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Carbon suboxide

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Boiling point  6.8 °C
Appearance  colorless gas
Density  906 kg/m³
Carbon suboxide httpsuploadwikimediaorgwikipediacommons88
Related oxides  carbon dioxide carbon monoxide dicarbon monoxide
Related compounds  carbon subsulfide carbon subnitride

Chemical bonding carbon suboxide tutorial


Carbon suboxide, or tricarbon dioxide, is an oxide of carbon with chemical formula C3O2 or O=C=C=C=O. Its four cumulative double bonds make it a cumulene. It is one of the stable members of the series of linear oxocarbons O=Cn=O, which also includes carbon dioxide (CO2) and pentacarbon dioxide (C5O2).

Contents

Carbon suboxide homework Lewis structure of Carbon Suboxide Chemistry Stack Exchange

The substance was discovered in 1873 by Benjamin Brodie by subjecting carbon monoxide to an electric current. He claimed that the product was part of a series of "oxycarbons" with formulas Cx+1Ox, namely C, C2O, C3O2, C4O3, C5O4, ..., and to have identified the last two; however only C3O2 is known. In 1891 Marcellin Berthelot observed that heating pure carbon monoxide at about 550 °C created small amounts of carbon dioxide but no trace of carbon, and assumed that a carbon-rich oxide was created instead, which he named "sub-oxide". He assumed it was the same product obtained by electric discharge and proposed the formula C2O. Otto Diels later stated that the more organic names dicarbonylmethane and dioxallene were also correct.

Carbon suboxide Carbon suboxide Wikipedia

It is commonly described as an oily liquid or gas at room temperature with an extremely noxious odor.

Carbon suboxide meaning


Synthesis

Carbon suboxide FileCarbonsuboxide3Dballspng Wikimedia Commons

It is synthesized by warming a dry mixture of phosphorus pentoxide (P4O10) and malonic acid or the esters of malonic acid. Therefore, it can be also considered as the anhydride of malonic anhydride, i.e. the "second anhydride" of malonic acid.

Carbon suboxide FileCarbon suboxide 3D ballpng Wikimedia Commons

Several other ways for synthesis and reactions of carbon suboxide can be found in a review from 1930 by Reyerson.

Carbon suboxide FileCarbon suboxide resonancegif Wikimedia Commons

Carbon suboxide polymerizes spontaneously to a red, yellow, or black solid. The structure is postulated to be poly(α-pyronic), similar to the structure in 2-pyrone (α-pyrone). In 1969, it was hypothesized that the color of the Martian surface was caused by this compound; this was disproved by the Viking Mars probes (the red color is instead due to iron oxide).

Uses

Carbon suboxide Illustrated Glossary of Organic Chemistry Carbon suboxide

Carbon suboxide is used in the preparation of malonates; and as an auxiliary to improve the dye affinity of furs.

Biological role

Carbon suboxide, C3O2, can be produced in small amounts in any biochemical process that normally produces carbon monoxide, CO, for example, during heme oxidation by heme oxygenase-1. It can also be formed from malonic acid. It has been shown that carbon suboxide in an organism can quickly polymerize into macrocyclic polycarbon structures with the common formula (C3O2)n (mostly (C3O2)6 and (C3O2)8), and that those macrocyclic compounds are potent inhibitors of Na+/K+-ATP-ase and Ca-dependent ATP-ase, and have digoxin-like physiological properties and natriuretic and antihypertensive actions. Those macrocyclic carbon suboxide polymer compounds are thought to be endogenous digoxin-like regulators of Na+/K+-ATP-ases and Ca-dependent ATP-ases, and endogenous natriuretics and antihypertensives. Other than that, some authors think also that those macrocyclic compounds of carbon suboxide can possibly diminish free radical formation and oxidative stress and play a role in endogenous anticancer protective mechanisms, for example in the retina.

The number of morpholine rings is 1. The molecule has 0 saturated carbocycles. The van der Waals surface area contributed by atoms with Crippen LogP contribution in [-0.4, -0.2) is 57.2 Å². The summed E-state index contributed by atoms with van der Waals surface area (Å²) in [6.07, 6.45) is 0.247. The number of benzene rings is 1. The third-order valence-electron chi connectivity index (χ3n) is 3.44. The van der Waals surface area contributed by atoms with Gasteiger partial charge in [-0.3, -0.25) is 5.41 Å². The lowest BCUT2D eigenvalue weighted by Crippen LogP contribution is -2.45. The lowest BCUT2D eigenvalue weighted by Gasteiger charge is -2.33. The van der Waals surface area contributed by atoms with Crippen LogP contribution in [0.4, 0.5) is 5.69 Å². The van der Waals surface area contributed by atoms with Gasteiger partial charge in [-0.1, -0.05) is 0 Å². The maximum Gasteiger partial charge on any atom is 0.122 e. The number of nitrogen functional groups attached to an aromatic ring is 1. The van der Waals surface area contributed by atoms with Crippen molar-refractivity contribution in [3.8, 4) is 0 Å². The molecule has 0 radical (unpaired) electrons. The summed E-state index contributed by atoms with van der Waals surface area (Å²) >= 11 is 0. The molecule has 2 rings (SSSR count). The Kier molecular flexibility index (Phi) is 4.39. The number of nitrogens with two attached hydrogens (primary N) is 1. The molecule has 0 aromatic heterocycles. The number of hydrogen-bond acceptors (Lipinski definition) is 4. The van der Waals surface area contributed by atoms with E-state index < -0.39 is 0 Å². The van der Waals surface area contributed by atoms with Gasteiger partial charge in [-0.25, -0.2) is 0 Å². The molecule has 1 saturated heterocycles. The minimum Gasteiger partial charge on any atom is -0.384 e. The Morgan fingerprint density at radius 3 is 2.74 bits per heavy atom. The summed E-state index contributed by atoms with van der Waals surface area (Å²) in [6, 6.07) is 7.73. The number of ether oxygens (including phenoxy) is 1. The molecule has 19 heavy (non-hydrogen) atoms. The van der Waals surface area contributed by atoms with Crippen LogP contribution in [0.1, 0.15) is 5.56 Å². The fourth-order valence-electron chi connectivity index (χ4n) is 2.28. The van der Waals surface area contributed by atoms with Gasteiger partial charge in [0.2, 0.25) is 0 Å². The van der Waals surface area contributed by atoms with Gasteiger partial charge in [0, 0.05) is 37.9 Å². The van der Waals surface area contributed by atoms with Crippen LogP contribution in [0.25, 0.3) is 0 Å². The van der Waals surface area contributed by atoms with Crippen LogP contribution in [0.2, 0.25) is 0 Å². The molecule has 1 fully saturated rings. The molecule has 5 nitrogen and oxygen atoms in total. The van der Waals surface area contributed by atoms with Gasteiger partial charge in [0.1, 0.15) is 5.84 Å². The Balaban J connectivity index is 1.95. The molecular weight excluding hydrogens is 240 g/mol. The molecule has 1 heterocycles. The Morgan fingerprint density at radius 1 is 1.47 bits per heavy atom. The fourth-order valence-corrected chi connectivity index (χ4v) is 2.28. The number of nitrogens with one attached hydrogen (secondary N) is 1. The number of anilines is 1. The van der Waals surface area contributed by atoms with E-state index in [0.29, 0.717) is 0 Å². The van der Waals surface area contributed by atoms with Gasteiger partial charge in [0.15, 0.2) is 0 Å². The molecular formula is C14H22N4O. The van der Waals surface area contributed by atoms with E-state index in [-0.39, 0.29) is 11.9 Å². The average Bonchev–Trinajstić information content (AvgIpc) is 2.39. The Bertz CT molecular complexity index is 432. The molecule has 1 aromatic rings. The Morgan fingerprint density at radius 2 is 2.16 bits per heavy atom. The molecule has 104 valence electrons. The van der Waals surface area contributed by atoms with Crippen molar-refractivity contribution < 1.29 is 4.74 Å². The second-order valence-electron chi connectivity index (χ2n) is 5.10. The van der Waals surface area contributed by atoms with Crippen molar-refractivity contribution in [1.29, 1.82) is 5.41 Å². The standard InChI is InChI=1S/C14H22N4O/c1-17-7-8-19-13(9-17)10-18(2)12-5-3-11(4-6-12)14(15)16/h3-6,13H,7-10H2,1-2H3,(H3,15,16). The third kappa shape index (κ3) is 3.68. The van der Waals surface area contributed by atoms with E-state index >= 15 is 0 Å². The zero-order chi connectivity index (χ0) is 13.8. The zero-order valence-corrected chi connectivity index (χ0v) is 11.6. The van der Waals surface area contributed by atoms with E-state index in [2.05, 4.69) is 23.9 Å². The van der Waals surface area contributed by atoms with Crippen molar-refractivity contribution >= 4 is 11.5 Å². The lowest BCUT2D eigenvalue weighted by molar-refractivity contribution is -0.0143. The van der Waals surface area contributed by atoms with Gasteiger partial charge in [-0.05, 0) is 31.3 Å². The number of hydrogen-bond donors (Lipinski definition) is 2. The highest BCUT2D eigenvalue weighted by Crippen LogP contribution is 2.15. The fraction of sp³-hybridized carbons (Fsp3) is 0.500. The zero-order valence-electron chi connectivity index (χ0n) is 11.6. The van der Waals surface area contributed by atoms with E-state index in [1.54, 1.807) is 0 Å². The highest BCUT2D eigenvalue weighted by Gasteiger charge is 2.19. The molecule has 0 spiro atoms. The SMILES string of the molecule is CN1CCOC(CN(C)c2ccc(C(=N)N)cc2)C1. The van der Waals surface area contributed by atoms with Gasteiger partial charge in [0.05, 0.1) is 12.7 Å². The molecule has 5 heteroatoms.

Structure and Bonding

The structure of carbon suboxide has been the subject of experimental and computation scrutiny since the 1970s. The central issue is the question of whether the molecule is linear or bent (i.e., whether θC2 = ∠C1-C2-C3 = 180°). Studies general agreed that the molecule is highly non-rigid, with a very shallow barrier to bending (< 0.5 kcal/mol for 140° ≤ θC2 ≤ 180°). While infrared and electron diffraction studies have indicated that C3O2 has a bent structure in the gas phase, the compound was found to possess a linear geometry in the solid phase by X-ray crystallography.

A heterocumulene resonance form of carbon suboxide based on minimization of formal charges does not readily explain the molecule's non-rigidity and deviation from linearity. To account for the quasilinear structure of carbon suboxide, Frenking has proposed that carbon suboxide be regarded as a "coordination complex" of carbon(0) bearing two carbonyl ligands and two lone pairs: OC→:C:←CO. However, the contribution of dative bonding in C3O2 and similar species has been criticized as chemically unreasonable by others.

References

Carbon suboxide Wikipedia


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